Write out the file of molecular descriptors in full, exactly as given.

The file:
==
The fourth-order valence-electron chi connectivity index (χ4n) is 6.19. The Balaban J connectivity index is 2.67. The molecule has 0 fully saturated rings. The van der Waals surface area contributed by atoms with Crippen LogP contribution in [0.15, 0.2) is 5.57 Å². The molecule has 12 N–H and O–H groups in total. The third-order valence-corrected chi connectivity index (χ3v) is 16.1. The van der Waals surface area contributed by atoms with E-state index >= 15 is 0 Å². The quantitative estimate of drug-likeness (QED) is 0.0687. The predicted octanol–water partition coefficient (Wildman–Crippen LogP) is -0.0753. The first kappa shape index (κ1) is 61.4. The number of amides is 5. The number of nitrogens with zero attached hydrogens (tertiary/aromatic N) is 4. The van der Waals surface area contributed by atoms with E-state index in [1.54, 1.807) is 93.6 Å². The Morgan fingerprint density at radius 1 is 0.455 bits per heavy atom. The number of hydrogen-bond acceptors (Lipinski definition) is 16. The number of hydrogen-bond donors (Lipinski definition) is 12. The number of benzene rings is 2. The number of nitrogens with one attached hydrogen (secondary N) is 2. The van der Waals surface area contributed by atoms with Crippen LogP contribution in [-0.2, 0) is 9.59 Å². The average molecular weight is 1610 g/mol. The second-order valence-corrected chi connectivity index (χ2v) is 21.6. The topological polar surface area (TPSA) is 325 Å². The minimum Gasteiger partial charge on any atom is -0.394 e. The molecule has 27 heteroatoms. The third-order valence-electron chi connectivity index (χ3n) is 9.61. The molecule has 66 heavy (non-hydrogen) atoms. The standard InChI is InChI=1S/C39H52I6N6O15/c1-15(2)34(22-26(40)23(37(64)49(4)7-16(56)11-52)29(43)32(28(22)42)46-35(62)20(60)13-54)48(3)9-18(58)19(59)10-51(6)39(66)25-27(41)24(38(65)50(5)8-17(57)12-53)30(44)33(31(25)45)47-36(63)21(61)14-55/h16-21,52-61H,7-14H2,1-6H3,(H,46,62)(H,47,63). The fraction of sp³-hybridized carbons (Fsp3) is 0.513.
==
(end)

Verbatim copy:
The fourth-order valence-electron chi connectivity index (χ4n) is 6.19. The Balaban J connectivity index is 2.67. The molecule has 0 fully saturated rings. The van der Waals surface area contributed by atoms with Crippen LogP contribution in [0.15, 0.2) is 5.57 Å². The molecule has 12 N–H and O–H groups in total. The third-order valence-corrected chi connectivity index (χ3v) is 16.1. The van der Waals surface area contributed by atoms with E-state index >= 15 is 0 Å². The quantitative estimate of drug-likeness (QED) is 0.0687. The predicted octanol–water partition coefficient (Wildman–Crippen LogP) is -0.0753. The first kappa shape index (κ1) is 61.4. The number of amides is 5. The number of nitrogens with zero attached hydrogens (tertiary/aromatic N) is 4. The van der Waals surface area contributed by atoms with E-state index in [1.54, 1.807) is 93.6 Å². The Morgan fingerprint density at radius 1 is 0.455 bits per heavy atom. The number of hydrogen-bond acceptors (Lipinski definition) is 16. The number of hydrogen-bond donors (Lipinski definition) is 12. The number of benzene rings is 2. The number of nitrogens with one attached hydrogen (secondary N) is 2. The van der Waals surface area contributed by atoms with Crippen LogP contribution in [-0.2, 0) is 9.59 Å². The average molecular weight is 1610 g/mol. The second-order valence-corrected chi connectivity index (χ2v) is 21.6. The topological polar surface area (TPSA) is 325 Å². The minimum Gasteiger partial charge on any atom is -0.394 e. The molecule has 27 heteroatoms. The third-order valence-electron chi connectivity index (χ3n) is 9.61. The molecule has 66 heavy (non-hydrogen) atoms. The standard InChI is InChI=1S/C39H52I6N6O15/c1-15(2)34(22-26(40)23(37(64)49(4)7-16(56)11-52)29(43)32(28(22)42)46-35(62)20(60)13-54)48(3)9-18(58)19(59)10-51(6)39(66)25-27(41)24(38(65)50(5)8-17(57)12-53)30(44)33(31(25)45)47-36(63)21(61)14-55/h16-21,52-61H,7-14H2,1-6H3,(H,46,62)(H,47,63). The fraction of sp³-hybridized carbons (Fsp3) is 0.513.